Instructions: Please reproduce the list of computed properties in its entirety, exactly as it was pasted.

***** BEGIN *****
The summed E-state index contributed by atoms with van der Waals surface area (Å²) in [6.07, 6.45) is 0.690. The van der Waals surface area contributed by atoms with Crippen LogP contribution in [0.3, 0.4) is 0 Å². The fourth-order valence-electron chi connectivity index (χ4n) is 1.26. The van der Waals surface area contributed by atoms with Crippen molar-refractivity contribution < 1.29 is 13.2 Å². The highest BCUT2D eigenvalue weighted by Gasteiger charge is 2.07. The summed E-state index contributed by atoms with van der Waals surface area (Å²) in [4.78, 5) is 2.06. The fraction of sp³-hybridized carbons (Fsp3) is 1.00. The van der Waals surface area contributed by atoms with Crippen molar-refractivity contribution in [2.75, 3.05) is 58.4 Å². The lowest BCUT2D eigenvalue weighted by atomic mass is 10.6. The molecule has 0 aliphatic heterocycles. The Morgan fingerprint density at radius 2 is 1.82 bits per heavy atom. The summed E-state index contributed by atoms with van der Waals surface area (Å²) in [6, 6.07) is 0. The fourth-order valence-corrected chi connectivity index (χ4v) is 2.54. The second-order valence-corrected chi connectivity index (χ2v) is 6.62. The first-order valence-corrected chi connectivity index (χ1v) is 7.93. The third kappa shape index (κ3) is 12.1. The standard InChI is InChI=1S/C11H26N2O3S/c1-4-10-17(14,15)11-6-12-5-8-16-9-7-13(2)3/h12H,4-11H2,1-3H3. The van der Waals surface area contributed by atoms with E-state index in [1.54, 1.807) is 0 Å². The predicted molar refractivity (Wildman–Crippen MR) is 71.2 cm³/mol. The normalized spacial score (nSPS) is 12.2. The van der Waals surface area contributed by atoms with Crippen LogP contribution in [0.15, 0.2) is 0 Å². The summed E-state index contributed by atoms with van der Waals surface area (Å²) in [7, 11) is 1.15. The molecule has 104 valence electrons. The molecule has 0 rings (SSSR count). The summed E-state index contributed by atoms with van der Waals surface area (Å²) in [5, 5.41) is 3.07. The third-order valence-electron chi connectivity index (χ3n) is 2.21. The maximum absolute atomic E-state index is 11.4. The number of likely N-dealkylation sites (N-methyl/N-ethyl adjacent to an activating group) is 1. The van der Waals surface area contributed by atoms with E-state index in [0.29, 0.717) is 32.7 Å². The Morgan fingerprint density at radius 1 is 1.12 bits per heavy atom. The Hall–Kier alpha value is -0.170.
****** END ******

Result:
The summed E-state index contributed by atoms with van der Waals surface area (Å²) in [6.07, 6.45) is 0.690. The van der Waals surface area contributed by atoms with Crippen LogP contribution in [0.3, 0.4) is 0 Å². The fourth-order valence-electron chi connectivity index (χ4n) is 1.26. The van der Waals surface area contributed by atoms with Crippen molar-refractivity contribution < 1.29 is 13.2 Å². The highest BCUT2D eigenvalue weighted by Gasteiger charge is 2.07. The summed E-state index contributed by atoms with van der Waals surface area (Å²) in [4.78, 5) is 2.06. The fraction of sp³-hybridized carbons (Fsp3) is 1.00. The van der Waals surface area contributed by atoms with Crippen molar-refractivity contribution in [2.75, 3.05) is 58.4 Å². The lowest BCUT2D eigenvalue weighted by atomic mass is 10.6. The molecule has 0 aliphatic heterocycles. The Morgan fingerprint density at radius 2 is 1.82 bits per heavy atom. The summed E-state index contributed by atoms with van der Waals surface area (Å²) in [6, 6.07) is 0. The fourth-order valence-corrected chi connectivity index (χ4v) is 2.54. The second-order valence-corrected chi connectivity index (χ2v) is 6.62. The first-order valence-corrected chi connectivity index (χ1v) is 7.93. The third kappa shape index (κ3) is 12.1. The standard InChI is InChI=1S/C11H26N2O3S/c1-4-10-17(14,15)11-6-12-5-8-16-9-7-13(2)3/h12H,4-11H2,1-3H3. The van der Waals surface area contributed by atoms with E-state index in [1.54, 1.807) is 0 Å². The predicted molar refractivity (Wildman–Crippen MR) is 71.2 cm³/mol. The normalized spacial score (nSPS) is 12.2. The van der Waals surface area contributed by atoms with Crippen LogP contribution in [0.15, 0.2) is 0 Å². The summed E-state index contributed by atoms with van der Waals surface area (Å²) in [7, 11) is 1.15. The molecule has 104 valence electrons. The molecule has 0 rings (SSSR count). The summed E-state index contributed by atoms with van der Waals surface area (Å²) in [5, 5.41) is 3.07. The third-order valence-electron chi connectivity index (χ3n) is 2.21. The maximum absolute atomic E-state index is 11.4. The number of likely N-dealkylation sites (N-methyl/N-ethyl adjacent to an activating group) is 1. The van der Waals surface area contributed by atoms with E-state index in [0.29, 0.717) is 32.7 Å². The Morgan fingerprint density at radius 1 is 1.12 bits per heavy atom. The Hall–Kier alpha value is -0.170.